3. Choose the best word or expression for each sentence.
(Any/No) doctor can tell you if you've got flu.
(Any/No) doctor can tell you exactly how long you're going to live.
Just say (anything/nothing), so we can see if the microphone works.
If the police arrest you, say (anything/nothing) until your lawyer gets there.
What do you mean, music? I (can't hear / can hear) any music.
You can hear (any/no) kind of music you like at the Reading Festival.
Anna's very secretive: she talks to (anybody/nobody) about her problems.
Jim tells his problems to (anybody/nobody) who will listen.
4. Answer the questions using any.
1 Where can you get: a plane ticket? (e.g. any travel agent's) lead-free petrol? dog
food? stamps? running shoes? a dictionary?
2 Who can give you advice on: English pronunciation? getting a divorce? paying
your taxes? problems with your camera? milking cows?
3 Write advertisements for toothpaste, shampoo, a computer, an airline etc, using
'Don't buy/use/etc just any ..., buy/etc ...'
Example: Don't buy just any car, buy a Jaguar.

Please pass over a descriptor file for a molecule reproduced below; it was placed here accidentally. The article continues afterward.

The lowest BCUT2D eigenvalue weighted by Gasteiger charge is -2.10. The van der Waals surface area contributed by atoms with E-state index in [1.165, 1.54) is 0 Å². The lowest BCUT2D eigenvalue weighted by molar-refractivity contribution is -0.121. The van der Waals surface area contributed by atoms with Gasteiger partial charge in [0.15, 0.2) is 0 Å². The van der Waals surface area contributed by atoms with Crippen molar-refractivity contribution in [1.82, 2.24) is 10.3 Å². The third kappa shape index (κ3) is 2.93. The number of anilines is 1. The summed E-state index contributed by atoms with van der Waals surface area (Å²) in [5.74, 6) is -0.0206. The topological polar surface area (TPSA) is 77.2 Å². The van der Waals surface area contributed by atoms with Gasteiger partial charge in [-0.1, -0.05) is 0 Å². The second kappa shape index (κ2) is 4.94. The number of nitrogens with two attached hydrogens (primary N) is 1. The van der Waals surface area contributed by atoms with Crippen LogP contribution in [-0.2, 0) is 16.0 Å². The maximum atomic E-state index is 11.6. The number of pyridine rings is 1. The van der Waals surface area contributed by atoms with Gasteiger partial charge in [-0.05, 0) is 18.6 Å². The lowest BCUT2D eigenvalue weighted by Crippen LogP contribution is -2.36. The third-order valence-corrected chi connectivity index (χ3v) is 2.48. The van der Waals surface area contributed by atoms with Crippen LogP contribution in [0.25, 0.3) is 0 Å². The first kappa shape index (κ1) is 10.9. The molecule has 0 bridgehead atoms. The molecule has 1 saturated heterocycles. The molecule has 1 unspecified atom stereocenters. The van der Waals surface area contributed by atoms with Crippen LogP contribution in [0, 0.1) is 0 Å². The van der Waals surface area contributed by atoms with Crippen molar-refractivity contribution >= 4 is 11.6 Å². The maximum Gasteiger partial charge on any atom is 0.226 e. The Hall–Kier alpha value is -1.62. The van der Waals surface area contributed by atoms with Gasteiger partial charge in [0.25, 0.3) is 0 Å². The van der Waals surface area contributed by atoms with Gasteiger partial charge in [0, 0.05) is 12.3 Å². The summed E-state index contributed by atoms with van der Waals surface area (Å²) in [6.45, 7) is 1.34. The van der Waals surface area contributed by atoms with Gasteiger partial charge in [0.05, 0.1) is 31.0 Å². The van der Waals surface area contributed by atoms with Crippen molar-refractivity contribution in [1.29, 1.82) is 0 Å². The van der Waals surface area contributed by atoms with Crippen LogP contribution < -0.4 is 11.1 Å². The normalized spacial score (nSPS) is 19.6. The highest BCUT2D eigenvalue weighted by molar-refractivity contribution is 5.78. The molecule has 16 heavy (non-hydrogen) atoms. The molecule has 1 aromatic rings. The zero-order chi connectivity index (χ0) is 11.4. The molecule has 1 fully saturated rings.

5. Complete the following sentences with some or any.
1. … people say that it is difficult to learn a foreign language. But I’ve never had
… problems.
2. Good morning. I’d like … new potatoes, please. Are there … peas yet, or is it
too early?
3. Why don’t you ask the bank to lend you … money?
4. Would you like … more wine? - I don’t want … more.
5. He never gives me … encouragement. I wish he would.
6. I made this dress myself without … help at all.
7. Were you having … trouble with your car today? I saw you trying to fix it.
8. Don’t worry. If I find … of your books, I’ll send them to you.
9. These aren’t my books. Did I take … of yours by mistake?
10.Buying shoes is so difficult. I can’t find …that I like.
11.Could you give me … information about trains and times?
12.If you have … trouble, just give me a ring.
13.Do you mind if I put … music on?
14.Did you meet … interesting people on holiday?
15.I’ve got too many strawberries. Would you like …?
16.Have you got tickets for … concert next month?
17.I bought this video here yesterday. Shouldn’t there be … instructions with it?
18.There is little point in doing … more work now.
19.Sorry, we haven’t got … razor blades.
20.… cars parked on this road will be towed away.
2. Other(s) vs. Another.
NB Another is used with singular nouns to talk about an additional person or
Could I have another cup of coffee?
He opened another shop last month.
Other is used with plural nouns and the other with singular or plural nouns when